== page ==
Lawmakers, yesterday, blocked a petition against the nomination of former Kaduna State governor, Nasir El-Rufai, when he appeared for screening.
El-Rufai, who was third on the list of nominees to be screened, addressed the upper legislative chamber on his political and educational profile and struggle for a democratic society.
The former governor, who spoke with certainty that he was coming to oversee the power sector, said President Bola Tinubu invited him to clean the Augean stable in the industry.
As soon as the floor was thrown open, Sunday Karimi (Kogi West) drew the attention of his colleagues and the nominee to a petition, which he said would be submitted, in line with parliamentary rules.
Karimi said: “Your performance in any office you served has been outstanding. Your record is there. In the FCT, as a minister, your record is there, and as a two-term governor of Kaduna State. I have a very strong petition against you that borders on security and unity of the nation, and I think that petition has to be considered alongside this screening.”
After raising the envelope, he submitted it to Deputy Senate President, Barau Jibrin, who was presiding.
Jibrin, who felt uneasy with the submission of the Kogi lawmaker, faulted the way the petition was submitted.
Earlier, the senator representing Kaduna North on the platform of Peoples Democratic Party (PDP), Khalid Ibrahim Mustapha, lauded El-Rufai for leadership qualities. He urged senators to allow the nominee to take a bow and go.
“He appeared before this hallowed chamber in 2003 and he was screened and cleared. And precisely, he is a person that is well known nationally and internationally. He has the capacity to continue to be a minister,” he said.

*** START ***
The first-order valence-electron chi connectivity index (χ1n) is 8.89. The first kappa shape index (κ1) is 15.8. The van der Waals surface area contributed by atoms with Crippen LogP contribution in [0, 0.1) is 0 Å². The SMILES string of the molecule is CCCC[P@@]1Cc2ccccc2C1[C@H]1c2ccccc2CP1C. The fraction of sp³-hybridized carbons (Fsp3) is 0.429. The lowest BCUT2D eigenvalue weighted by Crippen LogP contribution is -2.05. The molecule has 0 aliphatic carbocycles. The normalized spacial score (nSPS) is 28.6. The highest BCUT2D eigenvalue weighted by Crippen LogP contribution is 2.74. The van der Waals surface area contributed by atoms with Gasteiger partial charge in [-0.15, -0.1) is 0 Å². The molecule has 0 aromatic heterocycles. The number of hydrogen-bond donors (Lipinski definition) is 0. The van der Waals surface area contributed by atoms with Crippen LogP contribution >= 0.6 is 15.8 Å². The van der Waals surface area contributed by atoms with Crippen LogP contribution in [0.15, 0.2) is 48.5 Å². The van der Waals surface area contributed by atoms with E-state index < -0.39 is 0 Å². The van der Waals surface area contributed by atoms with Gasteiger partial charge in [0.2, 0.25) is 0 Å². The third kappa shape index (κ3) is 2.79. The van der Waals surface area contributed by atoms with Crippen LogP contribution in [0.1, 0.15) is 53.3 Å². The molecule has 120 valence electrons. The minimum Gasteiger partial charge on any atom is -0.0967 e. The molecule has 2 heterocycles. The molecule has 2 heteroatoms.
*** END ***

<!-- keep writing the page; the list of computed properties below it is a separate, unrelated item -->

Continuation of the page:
Sani Musa (APC, Niger) said: “Everybody here can attest to the credibility of the nominee when it comes to performance of every assignment he has undertaken in parts of this country. He is not different from every other person that has appeared before now and taken a bow.
“There are two other governors that have appeared before us for screening and there is a convention in the chamber. I want to propose that Nasir El-Rufai take a bow and go.”
A rowdy session ensued.
Senate President, Godswill Akpabio, however, took over, saying: “I have to inform all of you that I have received similar petitions from people against other nominees, but this is not where we are to deal with petitions. Our job here is to screen. And, of course, we can refer petitions to where petitions will be dealt with.
“They are nominees of Mr. President. If it is something where there is a formal petition before the Senate, we will look at it formally. But there are certain petitions we have to refer to the Presidency or security agencies to look at, and that has nothing to do with us. By the time we go into confirmation, we will be so advised. So, I want my brother to take a bow and go, and don’t bother to explain the petition.”
Meanwhile, Olawale Edun, the Special Adviser to Tinubu on Monetary Policies, reeled out what he described as solutions to Nigeria’s economic woes.
Responding to a question by Akpabio and other senators on how he would block revenue leakages, Edun said: “There is a need for more resources for the finance of federal, state and local governments. First, there was a commitment to technology. When I was commissioner at the sub-national level in Lagos State, technology was used to boost revenue generation, total computerisation of government and reliance on the private sector to drive the economy and efficient use of the financial market.
“I assure you that there will be continued improvement in the Federal Government’s fiscal situation. The subsidy removal and forex reforms have put the economy in a better position to ensure that the poorest, weakest are protected in the economy. What remains is for us to do what we can to sustain this process.”